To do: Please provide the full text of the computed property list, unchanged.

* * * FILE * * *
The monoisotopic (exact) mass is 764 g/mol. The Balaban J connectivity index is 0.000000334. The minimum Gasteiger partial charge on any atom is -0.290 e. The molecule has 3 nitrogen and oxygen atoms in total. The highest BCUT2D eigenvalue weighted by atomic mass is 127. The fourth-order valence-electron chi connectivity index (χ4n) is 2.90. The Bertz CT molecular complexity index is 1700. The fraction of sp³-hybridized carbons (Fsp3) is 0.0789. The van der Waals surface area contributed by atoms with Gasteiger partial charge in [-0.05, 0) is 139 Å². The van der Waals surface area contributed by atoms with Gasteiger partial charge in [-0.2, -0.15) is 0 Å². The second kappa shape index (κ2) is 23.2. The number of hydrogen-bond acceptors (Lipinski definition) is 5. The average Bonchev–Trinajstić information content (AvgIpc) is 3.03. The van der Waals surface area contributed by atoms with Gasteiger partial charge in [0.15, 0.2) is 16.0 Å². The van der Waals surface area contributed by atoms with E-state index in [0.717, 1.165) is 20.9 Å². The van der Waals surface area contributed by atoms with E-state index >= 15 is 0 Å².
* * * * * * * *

The monoisotopic (exact) mass is 764 g/mol. The Balaban J connectivity index is 0.000000334. The minimum Gasteiger partial charge on any atom is -0.290 e. The molecule has 3 nitrogen and oxygen atoms in total. The highest BCUT2D eigenvalue weighted by atomic mass is 127. The fourth-order valence-electron chi connectivity index (χ4n) is 2.90. The Bertz CT molecular complexity index is 1700. The fraction of sp³-hybridized carbons (Fsp3) is 0.0789. The van der Waals surface area contributed by atoms with Gasteiger partial charge in [-0.05, 0) is 139 Å². The van der Waals surface area contributed by atoms with Gasteiger partial charge in [-0.2, -0.15) is 0 Å². The second kappa shape index (κ2) is 23.2. The number of hydrogen-bond acceptors (Lipinski definition) is 5. The average Bonchev–Trinajstić information content (AvgIpc) is 3.03. The van der Waals surface area contributed by atoms with Gasteiger partial charge in [0.15, 0.2) is 16.0 Å². The van der Waals surface area contributed by atoms with E-state index in [0.717, 1.165) is 20.9 Å². The van der Waals surface area contributed by atoms with E-state index >= 15 is 0 Å².